rachelp wrote:(I like to setup sequences and arps individually on each instrument, then sync them all together - it's crazy but it's my thing
rachel


I can't speak for innerclock, but...

If you, like me, run your setup in a modular way, ie.. lots of clocked sequencers, all running independently etc, then at the worst case, you need a active midi splitter or a midi patchbay to split the clock signal coming from your PC (Or innerclock in your potential case) to the rest of your sequencers.

If you are using your computer to sequence stuff, then I think you might be in the Sh#@ter.. (But it sounds like you only use your 'puter for sync


Regards

Mike
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Postby Thirteen » Sat Aug 23, 2008 11:36 am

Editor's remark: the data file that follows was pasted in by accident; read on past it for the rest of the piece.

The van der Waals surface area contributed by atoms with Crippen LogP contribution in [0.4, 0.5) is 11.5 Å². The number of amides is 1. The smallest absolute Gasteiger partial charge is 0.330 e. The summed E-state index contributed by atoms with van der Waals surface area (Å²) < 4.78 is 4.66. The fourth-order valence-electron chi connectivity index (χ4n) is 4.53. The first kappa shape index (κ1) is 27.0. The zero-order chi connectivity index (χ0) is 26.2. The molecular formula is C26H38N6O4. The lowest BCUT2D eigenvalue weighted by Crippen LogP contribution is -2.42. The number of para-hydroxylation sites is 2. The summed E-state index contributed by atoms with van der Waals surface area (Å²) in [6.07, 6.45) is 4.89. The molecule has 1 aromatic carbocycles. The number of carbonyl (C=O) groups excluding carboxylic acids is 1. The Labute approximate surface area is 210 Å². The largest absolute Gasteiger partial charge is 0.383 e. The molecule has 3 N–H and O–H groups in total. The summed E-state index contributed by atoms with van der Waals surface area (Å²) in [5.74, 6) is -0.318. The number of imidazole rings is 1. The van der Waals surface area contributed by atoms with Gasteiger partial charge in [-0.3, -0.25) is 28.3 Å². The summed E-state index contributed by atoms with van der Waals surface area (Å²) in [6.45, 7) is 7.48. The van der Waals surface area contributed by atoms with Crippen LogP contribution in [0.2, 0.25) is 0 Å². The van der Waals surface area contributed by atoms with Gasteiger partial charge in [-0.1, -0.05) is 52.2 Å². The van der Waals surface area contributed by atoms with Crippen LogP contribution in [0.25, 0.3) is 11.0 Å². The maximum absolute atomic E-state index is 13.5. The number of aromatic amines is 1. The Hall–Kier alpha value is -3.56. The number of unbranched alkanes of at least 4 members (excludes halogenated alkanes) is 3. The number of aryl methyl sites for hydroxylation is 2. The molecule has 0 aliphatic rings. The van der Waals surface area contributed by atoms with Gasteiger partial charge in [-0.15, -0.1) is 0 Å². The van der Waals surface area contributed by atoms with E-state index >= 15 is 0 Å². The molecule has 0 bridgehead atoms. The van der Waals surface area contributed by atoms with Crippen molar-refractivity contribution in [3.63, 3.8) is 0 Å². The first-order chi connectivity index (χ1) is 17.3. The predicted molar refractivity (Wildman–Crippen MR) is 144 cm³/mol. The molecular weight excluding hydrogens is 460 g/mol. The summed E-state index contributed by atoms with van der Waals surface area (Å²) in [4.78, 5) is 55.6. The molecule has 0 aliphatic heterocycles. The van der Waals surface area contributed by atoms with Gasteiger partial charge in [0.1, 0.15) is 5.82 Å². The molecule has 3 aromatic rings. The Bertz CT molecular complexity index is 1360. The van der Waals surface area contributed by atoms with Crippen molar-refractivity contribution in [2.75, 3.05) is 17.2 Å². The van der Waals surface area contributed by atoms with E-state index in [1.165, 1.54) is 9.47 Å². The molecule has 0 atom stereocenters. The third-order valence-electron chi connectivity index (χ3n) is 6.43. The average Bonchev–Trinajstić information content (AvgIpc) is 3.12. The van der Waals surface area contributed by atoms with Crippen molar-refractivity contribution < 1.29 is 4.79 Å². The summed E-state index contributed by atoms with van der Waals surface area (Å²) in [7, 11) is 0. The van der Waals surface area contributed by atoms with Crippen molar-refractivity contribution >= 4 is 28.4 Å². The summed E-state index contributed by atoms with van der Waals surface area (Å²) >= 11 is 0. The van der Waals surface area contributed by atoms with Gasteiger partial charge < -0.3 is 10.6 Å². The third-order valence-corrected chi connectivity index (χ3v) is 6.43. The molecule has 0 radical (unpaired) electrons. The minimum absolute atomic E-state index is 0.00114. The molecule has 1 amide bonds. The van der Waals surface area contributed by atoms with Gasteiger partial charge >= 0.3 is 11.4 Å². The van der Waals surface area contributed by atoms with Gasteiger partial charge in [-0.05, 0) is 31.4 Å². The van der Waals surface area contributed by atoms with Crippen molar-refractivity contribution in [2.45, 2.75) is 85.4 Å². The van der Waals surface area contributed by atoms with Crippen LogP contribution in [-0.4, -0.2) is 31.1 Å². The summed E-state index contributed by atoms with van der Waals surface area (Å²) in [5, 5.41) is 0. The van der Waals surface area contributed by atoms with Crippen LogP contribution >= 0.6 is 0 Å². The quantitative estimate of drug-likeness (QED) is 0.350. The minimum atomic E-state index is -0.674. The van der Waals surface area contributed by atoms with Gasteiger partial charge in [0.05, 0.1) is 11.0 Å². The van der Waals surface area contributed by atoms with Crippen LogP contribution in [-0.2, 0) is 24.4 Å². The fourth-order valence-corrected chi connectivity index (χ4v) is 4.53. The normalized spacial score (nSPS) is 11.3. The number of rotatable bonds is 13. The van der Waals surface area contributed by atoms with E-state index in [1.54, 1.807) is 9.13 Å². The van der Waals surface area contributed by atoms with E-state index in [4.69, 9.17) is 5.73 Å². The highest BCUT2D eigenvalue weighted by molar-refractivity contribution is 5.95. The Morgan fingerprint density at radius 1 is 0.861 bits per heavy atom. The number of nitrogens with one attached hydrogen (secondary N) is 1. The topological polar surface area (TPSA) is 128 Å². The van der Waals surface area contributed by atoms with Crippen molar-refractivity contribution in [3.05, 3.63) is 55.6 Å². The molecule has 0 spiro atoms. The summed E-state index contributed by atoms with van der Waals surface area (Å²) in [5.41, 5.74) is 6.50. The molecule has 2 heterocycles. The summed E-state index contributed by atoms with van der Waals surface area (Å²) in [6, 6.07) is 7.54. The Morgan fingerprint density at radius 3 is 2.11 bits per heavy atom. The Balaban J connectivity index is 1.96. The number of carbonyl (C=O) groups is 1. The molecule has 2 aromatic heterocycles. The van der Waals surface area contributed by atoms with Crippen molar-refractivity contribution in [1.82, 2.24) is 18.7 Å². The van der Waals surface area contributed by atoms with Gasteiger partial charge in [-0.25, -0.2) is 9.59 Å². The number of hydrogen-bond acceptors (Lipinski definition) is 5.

I am counting the days until I get a Sync-Shift MkII, now that I have a CSQ-600 I really want to sync it to Nuendo and slip the two sequencers around. No excuse not to buy one now... I am so tired of slipping tracks in a computer to try and get everything in the pocket, I would much rather use an MPC and have the ability to slide the 2 sequencers against each other in real time and listen for the sweet spot instead of taking guesses with numbers in a DAW.
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Postby innerclock » Sun Aug 24, 2008 6:43 pm